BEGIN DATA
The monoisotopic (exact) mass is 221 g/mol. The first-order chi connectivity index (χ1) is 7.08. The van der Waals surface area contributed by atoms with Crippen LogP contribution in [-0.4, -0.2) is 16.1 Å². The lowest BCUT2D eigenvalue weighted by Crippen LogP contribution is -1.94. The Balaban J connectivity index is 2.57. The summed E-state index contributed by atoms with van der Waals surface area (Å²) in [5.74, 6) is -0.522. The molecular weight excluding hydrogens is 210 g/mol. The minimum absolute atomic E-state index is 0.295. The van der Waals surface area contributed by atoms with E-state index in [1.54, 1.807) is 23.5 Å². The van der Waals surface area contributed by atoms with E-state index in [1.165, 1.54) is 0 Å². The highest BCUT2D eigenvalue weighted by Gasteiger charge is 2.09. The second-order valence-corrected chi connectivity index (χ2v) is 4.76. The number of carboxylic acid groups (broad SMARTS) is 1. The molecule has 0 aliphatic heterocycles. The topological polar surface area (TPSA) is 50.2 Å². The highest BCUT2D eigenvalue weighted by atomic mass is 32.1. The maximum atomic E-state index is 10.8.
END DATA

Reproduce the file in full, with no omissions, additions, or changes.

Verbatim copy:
The monoisotopic (exact) mass is 221 g/mol. The first-order chi connectivity index (χ1) is 7.08. The van der Waals surface area contributed by atoms with Crippen LogP contribution in [-0.4, -0.2) is 16.1 Å². The lowest BCUT2D eigenvalue weighted by Crippen LogP contribution is -1.94. The Balaban J connectivity index is 2.57. The summed E-state index contributed by atoms with van der Waals surface area (Å²) in [5.74, 6) is -0.522. The molecular weight excluding hydrogens is 210 g/mol. The minimum absolute atomic E-state index is 0.295. The van der Waals surface area contributed by atoms with E-state index in [1.54, 1.807) is 23.5 Å². The van der Waals surface area contributed by atoms with E-state index in [1.165, 1.54) is 0 Å². The highest BCUT2D eigenvalue weighted by Gasteiger charge is 2.09. The second-order valence-corrected chi connectivity index (χ2v) is 4.76. The number of carboxylic acid groups (broad SMARTS) is 1. The molecule has 0 aliphatic heterocycles. The topological polar surface area (TPSA) is 50.2 Å². The highest BCUT2D eigenvalue weighted by atomic mass is 32.1. The maximum atomic E-state index is 10.8.